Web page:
Un nouveau partenariat en Tunisie pour renforcer les activités du projet MEDISS
A partnership agreement has been signed by the MEDISS partner "Institute of Arid Regions (IRA) - Regional Direction of Gabès", among other Tunisian stakeholders part of the PEER* project “Developing organic soil management technologies to enhance carbon capture, climate adaptability, and sustainability of smallholder farms in Tunisia”.
The object of this agreement is to define the modalities of scientific cooperation between the partners in the fields of research, dissemination and training.
The project will address a priority issue for Tunisia, natural resource management, to include water management, soil conservation, land management, biodiversity, and energy diversification, as well as general sustainable development issues and climatic adaptability.
Among many constraints for sustainable agriculture production, declining quality of soil resources is one of the central component for unsustainability and vulnerability of smallholder farms to yield loss and climate change effects.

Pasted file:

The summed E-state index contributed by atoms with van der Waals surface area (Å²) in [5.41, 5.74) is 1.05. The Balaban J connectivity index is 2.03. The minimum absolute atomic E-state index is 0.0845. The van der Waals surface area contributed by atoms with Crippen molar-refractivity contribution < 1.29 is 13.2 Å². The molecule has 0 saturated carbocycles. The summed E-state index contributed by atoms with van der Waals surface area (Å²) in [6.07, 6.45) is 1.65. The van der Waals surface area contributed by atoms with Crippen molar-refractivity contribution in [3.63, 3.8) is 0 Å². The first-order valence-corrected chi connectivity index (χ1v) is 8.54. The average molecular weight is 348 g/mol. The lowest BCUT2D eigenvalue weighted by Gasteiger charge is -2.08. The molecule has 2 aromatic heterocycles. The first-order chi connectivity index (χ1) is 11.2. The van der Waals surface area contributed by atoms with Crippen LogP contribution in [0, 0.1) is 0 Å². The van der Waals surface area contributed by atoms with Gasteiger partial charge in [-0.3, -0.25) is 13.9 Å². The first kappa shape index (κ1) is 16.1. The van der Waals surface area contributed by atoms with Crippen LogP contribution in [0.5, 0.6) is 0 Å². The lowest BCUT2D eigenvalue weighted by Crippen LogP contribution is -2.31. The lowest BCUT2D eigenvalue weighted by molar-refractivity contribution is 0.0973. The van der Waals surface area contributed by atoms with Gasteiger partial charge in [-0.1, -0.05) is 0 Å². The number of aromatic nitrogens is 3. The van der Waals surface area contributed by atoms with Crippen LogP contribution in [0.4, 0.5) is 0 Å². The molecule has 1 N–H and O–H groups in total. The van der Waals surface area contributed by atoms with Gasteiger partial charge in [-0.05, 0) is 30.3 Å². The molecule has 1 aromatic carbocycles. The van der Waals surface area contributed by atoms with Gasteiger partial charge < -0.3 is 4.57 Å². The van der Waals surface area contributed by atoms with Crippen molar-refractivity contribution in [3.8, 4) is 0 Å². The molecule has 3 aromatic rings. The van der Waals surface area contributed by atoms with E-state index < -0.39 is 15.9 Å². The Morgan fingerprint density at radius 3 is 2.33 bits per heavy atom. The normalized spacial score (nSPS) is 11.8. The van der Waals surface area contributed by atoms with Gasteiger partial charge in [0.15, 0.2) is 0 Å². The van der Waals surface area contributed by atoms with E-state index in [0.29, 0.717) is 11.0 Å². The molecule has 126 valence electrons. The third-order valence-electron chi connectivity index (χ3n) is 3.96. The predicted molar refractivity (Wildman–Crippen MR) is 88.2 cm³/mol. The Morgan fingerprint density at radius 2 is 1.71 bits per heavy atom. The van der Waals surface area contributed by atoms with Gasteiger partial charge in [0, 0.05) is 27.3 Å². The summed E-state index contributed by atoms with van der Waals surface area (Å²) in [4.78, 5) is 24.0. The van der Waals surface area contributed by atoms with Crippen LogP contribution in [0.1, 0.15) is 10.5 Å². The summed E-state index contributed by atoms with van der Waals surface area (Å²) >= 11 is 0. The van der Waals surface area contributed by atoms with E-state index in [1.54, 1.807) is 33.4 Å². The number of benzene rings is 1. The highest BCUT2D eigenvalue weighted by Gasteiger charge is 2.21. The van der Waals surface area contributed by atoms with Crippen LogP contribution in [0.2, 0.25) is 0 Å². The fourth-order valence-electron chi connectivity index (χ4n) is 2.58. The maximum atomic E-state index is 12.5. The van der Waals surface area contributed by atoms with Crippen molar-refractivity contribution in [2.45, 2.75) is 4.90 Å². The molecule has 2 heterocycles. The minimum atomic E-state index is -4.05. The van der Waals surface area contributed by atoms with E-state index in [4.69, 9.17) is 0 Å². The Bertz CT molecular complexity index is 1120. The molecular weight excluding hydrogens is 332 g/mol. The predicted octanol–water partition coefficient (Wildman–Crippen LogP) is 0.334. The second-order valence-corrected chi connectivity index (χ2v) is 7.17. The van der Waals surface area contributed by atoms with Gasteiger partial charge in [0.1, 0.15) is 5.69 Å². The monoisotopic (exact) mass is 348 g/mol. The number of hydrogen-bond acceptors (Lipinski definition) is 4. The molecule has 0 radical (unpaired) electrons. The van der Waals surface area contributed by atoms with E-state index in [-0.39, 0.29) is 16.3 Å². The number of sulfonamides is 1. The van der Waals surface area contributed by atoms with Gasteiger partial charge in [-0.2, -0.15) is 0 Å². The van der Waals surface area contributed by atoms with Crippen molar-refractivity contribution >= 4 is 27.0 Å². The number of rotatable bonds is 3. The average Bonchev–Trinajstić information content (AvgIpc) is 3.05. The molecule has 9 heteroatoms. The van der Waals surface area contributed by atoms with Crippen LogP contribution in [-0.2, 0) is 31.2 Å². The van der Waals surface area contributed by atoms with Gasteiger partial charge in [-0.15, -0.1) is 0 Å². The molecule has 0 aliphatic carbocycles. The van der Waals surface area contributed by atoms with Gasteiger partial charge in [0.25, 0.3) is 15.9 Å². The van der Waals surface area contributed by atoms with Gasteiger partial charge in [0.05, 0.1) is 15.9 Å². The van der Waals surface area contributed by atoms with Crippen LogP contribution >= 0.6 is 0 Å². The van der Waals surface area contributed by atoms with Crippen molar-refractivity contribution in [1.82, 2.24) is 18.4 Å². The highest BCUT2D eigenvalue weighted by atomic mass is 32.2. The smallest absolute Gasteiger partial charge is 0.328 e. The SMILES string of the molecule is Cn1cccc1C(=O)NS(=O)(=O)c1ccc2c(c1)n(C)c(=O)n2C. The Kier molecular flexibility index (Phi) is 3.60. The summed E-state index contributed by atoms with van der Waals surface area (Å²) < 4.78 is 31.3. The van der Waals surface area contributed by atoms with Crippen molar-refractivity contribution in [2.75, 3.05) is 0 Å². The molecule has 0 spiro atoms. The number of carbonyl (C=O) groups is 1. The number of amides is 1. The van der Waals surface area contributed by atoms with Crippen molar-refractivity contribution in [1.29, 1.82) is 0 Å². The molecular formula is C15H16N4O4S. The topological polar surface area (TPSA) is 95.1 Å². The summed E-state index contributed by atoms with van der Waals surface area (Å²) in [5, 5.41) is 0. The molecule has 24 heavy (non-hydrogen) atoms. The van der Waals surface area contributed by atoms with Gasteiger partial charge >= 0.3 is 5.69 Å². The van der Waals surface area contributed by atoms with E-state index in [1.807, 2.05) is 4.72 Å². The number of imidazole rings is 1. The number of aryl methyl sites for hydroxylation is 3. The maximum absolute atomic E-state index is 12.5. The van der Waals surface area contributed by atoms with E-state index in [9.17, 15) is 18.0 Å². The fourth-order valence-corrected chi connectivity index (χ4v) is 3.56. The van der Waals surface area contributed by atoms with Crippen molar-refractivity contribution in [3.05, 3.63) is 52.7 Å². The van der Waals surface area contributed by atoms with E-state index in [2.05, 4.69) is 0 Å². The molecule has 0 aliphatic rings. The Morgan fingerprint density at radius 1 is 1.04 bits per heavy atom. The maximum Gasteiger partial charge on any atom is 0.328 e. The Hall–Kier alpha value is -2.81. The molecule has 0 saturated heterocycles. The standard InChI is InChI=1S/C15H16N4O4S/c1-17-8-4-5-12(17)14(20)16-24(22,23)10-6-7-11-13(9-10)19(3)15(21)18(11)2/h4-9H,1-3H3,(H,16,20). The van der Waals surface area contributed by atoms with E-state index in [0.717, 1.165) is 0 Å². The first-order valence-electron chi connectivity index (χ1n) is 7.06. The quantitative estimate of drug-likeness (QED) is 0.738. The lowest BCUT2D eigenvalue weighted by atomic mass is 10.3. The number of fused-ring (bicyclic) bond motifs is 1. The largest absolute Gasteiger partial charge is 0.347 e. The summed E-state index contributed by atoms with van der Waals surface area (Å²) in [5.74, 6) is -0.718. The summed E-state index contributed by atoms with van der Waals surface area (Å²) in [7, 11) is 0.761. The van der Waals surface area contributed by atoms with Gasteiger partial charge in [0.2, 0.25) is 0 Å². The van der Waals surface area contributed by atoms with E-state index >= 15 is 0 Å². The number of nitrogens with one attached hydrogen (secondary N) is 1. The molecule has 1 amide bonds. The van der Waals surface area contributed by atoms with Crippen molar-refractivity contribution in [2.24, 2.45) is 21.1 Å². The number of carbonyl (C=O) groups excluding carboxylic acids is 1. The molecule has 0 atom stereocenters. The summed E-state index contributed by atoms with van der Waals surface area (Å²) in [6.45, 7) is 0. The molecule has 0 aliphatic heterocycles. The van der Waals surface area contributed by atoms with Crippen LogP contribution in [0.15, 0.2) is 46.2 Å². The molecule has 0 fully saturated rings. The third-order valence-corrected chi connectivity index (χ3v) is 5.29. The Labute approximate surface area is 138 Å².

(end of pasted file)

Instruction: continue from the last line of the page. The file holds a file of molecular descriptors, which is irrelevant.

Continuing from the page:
A larger goal for this project is to develop novel soil management technologies to increase carbon capture and climate adaptability on smallholder farms of Tunisia, applicable to other regions of Middle East and North Africa. One of the main objectives of the PEER Project is to develop novel composting technologies to effectively recycle on farm nutrients and sustainably improve soil fertility and soil health on small-holder farms.
The Institute of Arid Regions (IRA) - Regional Direction of Gabès, through its Director, Dr Eturki, undertakes to ensure:
- monitoring of composting processes and interest parameters;
- the study of physico-chemical and microbiological aspects of the composting process.
The PEER project shares with MEDISS the attention for sustainable development, climate adaptability and the developing of organic waste management technologies.
*Partnerships for Enhanced Engagement in Research (PEER), is a competitive grants program administered by the U.S. National Academies of Sciences, Engineering, and Medicine, that invites scientists in developing countries, to apply for funds to support research and capacity-building activities on topics with strong potential development impacts.